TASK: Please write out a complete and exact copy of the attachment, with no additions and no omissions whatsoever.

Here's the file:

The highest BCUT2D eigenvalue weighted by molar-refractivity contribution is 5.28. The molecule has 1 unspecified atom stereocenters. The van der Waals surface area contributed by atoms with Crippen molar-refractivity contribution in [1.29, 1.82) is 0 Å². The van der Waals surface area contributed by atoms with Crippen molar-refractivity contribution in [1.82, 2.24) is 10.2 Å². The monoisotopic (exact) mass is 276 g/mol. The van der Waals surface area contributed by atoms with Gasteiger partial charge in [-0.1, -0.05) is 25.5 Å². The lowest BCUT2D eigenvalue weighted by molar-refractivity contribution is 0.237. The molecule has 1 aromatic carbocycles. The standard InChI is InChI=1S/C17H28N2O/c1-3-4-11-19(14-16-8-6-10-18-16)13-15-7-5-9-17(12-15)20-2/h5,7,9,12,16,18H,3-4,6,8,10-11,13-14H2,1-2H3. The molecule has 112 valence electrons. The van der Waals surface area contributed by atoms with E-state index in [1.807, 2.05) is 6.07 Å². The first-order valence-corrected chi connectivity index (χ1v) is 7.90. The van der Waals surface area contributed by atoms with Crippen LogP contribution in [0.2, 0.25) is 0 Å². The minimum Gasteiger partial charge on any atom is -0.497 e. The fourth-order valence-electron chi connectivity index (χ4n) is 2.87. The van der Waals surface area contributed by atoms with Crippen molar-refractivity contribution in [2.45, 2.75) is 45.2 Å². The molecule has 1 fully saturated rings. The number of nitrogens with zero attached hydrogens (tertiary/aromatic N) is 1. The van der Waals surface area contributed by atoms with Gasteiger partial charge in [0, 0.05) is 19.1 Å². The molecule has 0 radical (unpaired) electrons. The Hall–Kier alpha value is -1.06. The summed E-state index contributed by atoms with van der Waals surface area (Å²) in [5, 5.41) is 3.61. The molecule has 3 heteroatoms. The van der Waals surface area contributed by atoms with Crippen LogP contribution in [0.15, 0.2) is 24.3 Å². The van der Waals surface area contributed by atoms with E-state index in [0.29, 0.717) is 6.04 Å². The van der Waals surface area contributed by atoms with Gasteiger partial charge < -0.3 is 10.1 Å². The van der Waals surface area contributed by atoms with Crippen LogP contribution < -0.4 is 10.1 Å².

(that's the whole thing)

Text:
The highest BCUT2D eigenvalue weighted by molar-refractivity contribution is 5.28. The molecule has 1 unspecified atom stereocenters. The van der Waals surface area contributed by atoms with Crippen molar-refractivity contribution in [1.29, 1.82) is 0 Å². The van der Waals surface area contributed by atoms with Crippen molar-refractivity contribution in [1.82, 2.24) is 10.2 Å². The monoisotopic (exact) mass is 276 g/mol. The van der Waals surface area contributed by atoms with Gasteiger partial charge in [-0.1, -0.05) is 25.5 Å². The lowest BCUT2D eigenvalue weighted by molar-refractivity contribution is 0.237. The molecule has 1 aromatic carbocycles. The standard InChI is InChI=1S/C17H28N2O/c1-3-4-11-19(14-16-8-6-10-18-16)13-15-7-5-9-17(12-15)20-2/h5,7,9,12,16,18H,3-4,6,8,10-11,13-14H2,1-2H3. The molecule has 112 valence electrons. The van der Waals surface area contributed by atoms with E-state index in [1.807, 2.05) is 6.07 Å². The first-order valence-corrected chi connectivity index (χ1v) is 7.90. The van der Waals surface area contributed by atoms with Crippen LogP contribution in [0.2, 0.25) is 0 Å². The minimum Gasteiger partial charge on any atom is -0.497 e. The fourth-order valence-electron chi connectivity index (χ4n) is 2.87. The van der Waals surface area contributed by atoms with Crippen molar-refractivity contribution in [2.45, 2.75) is 45.2 Å². The molecule has 1 fully saturated rings. The number of nitrogens with zero attached hydrogens (tertiary/aromatic N) is 1. The van der Waals surface area contributed by atoms with Gasteiger partial charge in [0, 0.05) is 19.1 Å². The molecule has 0 radical (unpaired) electrons. The Hall–Kier alpha value is -1.06. The summed E-state index contributed by atoms with van der Waals surface area (Å²) in [5, 5.41) is 3.61. The molecule has 3 heteroatoms. The van der Waals surface area contributed by atoms with Crippen LogP contribution in [0.15, 0.2) is 24.3 Å². The van der Waals surface area contributed by atoms with E-state index in [0.29, 0.717) is 6.04 Å². The van der Waals surface area contributed by atoms with Gasteiger partial charge < -0.3 is 10.1 Å². The van der Waals surface area contributed by atoms with Crippen LogP contribution < -0.4 is 10.1 Å².